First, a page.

• Preparations ahead of Storm Ciara and Storm Dennis, in line with the flood risk management plan, have meant that work on site has continued normally with no impact to the work programme following either of the storms.
  • Construction works are at an early stage, progress to date has involved installing piles and foundations but the HQ itself will be built on a raised plateau. The ground floor of the HQ will be at the same level as the ground floor in the existing NS&I and HM Passport buildings. For context, this is several metres above the level of flooding during Storm Ciara and Storm Dennis.

Building design

The HQ building has been carefully designed to take into consideration the potential for flooding.  Several measures have been included in the building's design and are detailed in the planning application, which was also approved by the Environment Agency.

  • The building incorporates underground tanks, whereby in the event of a major flood, the tanks will fill with water and then slowly release back into the river as the flood levels recede.
  • In addition, a flood barrier system will prevent water ingress into the public spaces on the site and between the new HQ and the National Savings building.


A variety of mature trees will be planted as part of landscaping around the new HQ and multi-storey carpark once construction is complete.

Trees are also being planted in the city and other areas of the county as part of projects such as the Durham Woodland Revival Project and the Urban Tree Challenge Fund.

New coach park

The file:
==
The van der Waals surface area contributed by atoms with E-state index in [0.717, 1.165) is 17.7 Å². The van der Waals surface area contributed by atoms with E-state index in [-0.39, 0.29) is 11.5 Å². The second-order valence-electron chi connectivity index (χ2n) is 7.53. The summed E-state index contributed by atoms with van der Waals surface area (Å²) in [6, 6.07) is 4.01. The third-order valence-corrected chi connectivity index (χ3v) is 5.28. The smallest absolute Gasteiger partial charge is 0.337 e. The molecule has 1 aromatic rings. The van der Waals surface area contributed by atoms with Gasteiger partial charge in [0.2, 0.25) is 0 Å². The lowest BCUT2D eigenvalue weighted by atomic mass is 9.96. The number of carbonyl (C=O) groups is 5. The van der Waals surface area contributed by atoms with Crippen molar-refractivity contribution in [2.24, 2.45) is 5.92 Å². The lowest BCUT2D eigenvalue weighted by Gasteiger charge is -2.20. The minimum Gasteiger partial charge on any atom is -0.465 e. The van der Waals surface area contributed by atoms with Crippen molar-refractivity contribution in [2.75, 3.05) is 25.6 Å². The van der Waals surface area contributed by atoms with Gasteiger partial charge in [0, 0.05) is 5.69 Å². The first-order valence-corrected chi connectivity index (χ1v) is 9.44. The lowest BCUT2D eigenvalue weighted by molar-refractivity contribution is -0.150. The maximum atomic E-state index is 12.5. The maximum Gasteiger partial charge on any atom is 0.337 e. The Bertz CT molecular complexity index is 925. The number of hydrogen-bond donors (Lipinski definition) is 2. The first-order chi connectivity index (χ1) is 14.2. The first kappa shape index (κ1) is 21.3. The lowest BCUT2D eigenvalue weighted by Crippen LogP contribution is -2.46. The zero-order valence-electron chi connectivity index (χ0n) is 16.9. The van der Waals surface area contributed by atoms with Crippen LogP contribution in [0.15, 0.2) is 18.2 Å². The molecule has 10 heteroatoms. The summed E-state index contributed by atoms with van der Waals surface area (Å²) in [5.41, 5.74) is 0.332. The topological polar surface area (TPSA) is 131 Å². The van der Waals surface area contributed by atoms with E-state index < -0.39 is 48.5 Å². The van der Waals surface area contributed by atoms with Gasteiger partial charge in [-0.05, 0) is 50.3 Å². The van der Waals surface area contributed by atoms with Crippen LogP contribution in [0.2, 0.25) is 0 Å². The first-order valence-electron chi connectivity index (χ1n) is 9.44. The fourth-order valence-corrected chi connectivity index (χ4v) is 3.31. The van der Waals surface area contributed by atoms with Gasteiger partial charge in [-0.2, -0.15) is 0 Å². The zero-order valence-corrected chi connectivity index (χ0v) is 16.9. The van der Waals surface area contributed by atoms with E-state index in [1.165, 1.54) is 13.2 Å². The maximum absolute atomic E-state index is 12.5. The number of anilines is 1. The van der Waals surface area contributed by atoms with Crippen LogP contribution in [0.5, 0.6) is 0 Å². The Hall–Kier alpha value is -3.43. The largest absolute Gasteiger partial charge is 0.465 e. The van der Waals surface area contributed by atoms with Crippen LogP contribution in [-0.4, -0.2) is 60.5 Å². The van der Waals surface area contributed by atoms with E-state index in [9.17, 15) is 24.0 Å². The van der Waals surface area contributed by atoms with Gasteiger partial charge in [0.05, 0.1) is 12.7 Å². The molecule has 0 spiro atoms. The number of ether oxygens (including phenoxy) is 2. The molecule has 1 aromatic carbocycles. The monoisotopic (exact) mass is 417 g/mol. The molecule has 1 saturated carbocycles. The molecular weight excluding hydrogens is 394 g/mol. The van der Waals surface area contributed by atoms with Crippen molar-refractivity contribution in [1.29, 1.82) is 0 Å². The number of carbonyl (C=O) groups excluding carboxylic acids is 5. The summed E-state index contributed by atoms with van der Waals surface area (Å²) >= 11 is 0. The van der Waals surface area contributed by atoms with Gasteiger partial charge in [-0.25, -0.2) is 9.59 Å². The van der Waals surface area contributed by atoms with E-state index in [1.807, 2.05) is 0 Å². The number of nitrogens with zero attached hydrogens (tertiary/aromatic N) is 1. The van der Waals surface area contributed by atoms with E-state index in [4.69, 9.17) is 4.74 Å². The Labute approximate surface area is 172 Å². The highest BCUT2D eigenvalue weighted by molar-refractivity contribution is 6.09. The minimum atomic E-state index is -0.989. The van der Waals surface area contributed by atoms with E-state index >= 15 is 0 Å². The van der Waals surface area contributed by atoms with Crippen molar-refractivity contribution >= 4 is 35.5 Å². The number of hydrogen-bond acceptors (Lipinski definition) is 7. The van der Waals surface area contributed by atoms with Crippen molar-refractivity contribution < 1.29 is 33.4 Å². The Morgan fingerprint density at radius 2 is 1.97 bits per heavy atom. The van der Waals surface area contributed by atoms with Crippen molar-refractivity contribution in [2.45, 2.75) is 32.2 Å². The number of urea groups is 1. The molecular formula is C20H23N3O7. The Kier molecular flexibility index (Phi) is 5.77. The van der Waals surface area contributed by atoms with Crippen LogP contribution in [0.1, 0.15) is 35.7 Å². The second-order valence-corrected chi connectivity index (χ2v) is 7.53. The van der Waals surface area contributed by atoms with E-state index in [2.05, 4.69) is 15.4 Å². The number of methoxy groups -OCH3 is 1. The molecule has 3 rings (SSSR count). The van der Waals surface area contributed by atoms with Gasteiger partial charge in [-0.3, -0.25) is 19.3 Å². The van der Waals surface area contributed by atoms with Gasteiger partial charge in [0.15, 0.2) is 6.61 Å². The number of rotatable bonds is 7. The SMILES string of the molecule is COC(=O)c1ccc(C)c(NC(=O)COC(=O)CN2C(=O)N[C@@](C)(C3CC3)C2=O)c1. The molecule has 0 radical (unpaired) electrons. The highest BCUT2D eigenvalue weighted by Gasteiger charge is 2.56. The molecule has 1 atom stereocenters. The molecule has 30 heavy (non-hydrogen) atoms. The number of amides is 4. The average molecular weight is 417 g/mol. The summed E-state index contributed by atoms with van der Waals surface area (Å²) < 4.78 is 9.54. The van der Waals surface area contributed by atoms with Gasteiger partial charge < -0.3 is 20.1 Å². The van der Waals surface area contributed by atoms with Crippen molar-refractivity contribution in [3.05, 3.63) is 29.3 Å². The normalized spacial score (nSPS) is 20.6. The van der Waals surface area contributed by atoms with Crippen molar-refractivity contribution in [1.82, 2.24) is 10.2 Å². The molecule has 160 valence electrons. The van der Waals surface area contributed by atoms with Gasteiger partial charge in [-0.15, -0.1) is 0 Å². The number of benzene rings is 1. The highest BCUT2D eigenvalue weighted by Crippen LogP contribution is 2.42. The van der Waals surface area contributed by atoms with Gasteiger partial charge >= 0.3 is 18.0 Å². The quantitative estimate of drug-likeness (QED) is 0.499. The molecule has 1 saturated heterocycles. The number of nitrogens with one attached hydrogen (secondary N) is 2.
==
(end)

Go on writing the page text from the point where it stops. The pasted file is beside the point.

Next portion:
Tourism is crucial to our economy and we are committed to working with our partners to increase visitor numbers. The former Sands coach park had no facilities for coach drivers or visitors, and accommodated a maximum of 11 coaches. There is limited space available within the historic city to provide expanded coach parking facilities.

As a result, we've relocated the coach park to a new larger facility with 30 spaces next to the Park and Ride site at Belmont. Anyone visiting by coach will continue to be dropped off and picked up by their coach at the existing bus stop at Freeman's Place in Durham City centre which is similar to schemes in other historic cities such as York. The Cathedral bus will continue to operate from the bus stop at Freeman's Place.

The new coach park continues to be free and provides coach drivers with access to better facilities. Drivers are able to empty chemical toilets, clean their vehicles inside and out and use existing on site washrooms at the Park and Ride site. See Coach parking in Durham City for further information.

Coaches will continue to pick-up and drop-off visitors in the city centre.